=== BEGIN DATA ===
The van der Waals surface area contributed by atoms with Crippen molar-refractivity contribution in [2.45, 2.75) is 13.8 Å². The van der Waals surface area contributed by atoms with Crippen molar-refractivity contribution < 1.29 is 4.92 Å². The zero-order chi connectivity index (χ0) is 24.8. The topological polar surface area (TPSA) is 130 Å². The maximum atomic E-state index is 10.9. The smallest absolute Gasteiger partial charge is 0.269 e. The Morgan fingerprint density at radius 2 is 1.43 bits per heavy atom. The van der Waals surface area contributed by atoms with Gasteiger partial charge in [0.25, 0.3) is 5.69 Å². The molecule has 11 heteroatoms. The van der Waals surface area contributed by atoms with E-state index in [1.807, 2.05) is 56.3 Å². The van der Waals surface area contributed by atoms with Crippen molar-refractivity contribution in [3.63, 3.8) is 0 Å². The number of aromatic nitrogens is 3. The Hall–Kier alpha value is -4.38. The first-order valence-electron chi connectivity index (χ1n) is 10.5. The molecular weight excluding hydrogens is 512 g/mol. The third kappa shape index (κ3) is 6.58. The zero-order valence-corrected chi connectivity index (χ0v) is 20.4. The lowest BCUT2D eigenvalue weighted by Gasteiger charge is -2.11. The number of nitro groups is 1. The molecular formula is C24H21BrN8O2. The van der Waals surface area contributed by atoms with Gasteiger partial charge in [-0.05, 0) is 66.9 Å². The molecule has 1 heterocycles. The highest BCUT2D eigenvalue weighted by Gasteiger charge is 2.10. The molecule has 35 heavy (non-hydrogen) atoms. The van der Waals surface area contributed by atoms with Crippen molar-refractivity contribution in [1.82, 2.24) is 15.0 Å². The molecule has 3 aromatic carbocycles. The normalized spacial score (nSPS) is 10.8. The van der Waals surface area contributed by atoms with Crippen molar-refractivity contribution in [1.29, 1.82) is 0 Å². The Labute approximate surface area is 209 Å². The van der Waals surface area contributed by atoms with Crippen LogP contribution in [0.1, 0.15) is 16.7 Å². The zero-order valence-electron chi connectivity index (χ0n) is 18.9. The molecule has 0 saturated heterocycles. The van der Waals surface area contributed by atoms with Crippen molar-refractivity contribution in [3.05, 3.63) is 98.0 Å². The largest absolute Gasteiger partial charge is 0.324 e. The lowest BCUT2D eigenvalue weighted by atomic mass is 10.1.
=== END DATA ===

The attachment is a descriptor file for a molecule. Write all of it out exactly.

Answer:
The van der Waals surface area contributed by atoms with Crippen molar-refractivity contribution in [2.45, 2.75) is 13.8 Å². The van der Waals surface area contributed by atoms with Crippen molar-refractivity contribution < 1.29 is 4.92 Å². The zero-order chi connectivity index (χ0) is 24.8. The topological polar surface area (TPSA) is 130 Å². The maximum atomic E-state index is 10.9. The smallest absolute Gasteiger partial charge is 0.269 e. The Morgan fingerprint density at radius 2 is 1.43 bits per heavy atom. The van der Waals surface area contributed by atoms with Gasteiger partial charge in [0.25, 0.3) is 5.69 Å². The molecule has 11 heteroatoms. The van der Waals surface area contributed by atoms with E-state index in [1.807, 2.05) is 56.3 Å². The van der Waals surface area contributed by atoms with Crippen molar-refractivity contribution in [3.63, 3.8) is 0 Å². The number of aromatic nitrogens is 3. The Hall–Kier alpha value is -4.38. The first-order valence-electron chi connectivity index (χ1n) is 10.5. The molecular weight excluding hydrogens is 512 g/mol. The third kappa shape index (κ3) is 6.58. The zero-order valence-corrected chi connectivity index (χ0v) is 20.4. The lowest BCUT2D eigenvalue weighted by Gasteiger charge is -2.11. The number of nitro groups is 1. The molecular formula is C24H21BrN8O2. The van der Waals surface area contributed by atoms with Gasteiger partial charge in [-0.05, 0) is 66.9 Å². The molecule has 1 heterocycles. The highest BCUT2D eigenvalue weighted by Gasteiger charge is 2.10. The molecule has 35 heavy (non-hydrogen) atoms. The van der Waals surface area contributed by atoms with Crippen molar-refractivity contribution in [1.82, 2.24) is 15.0 Å². The molecule has 3 aromatic carbocycles. The normalized spacial score (nSPS) is 10.8. The van der Waals surface area contributed by atoms with Crippen molar-refractivity contribution in [1.29, 1.82) is 0 Å². The Labute approximate surface area is 209 Å². The van der Waals surface area contributed by atoms with Crippen LogP contribution in [0.1, 0.15) is 16.7 Å². The zero-order valence-electron chi connectivity index (χ0n) is 18.9. The molecule has 0 saturated heterocycles. The van der Waals surface area contributed by atoms with Crippen molar-refractivity contribution in [3.05, 3.63) is 98.0 Å². The largest absolute Gasteiger partial charge is 0.324 e. The lowest BCUT2D eigenvalue weighted by atomic mass is 10.1.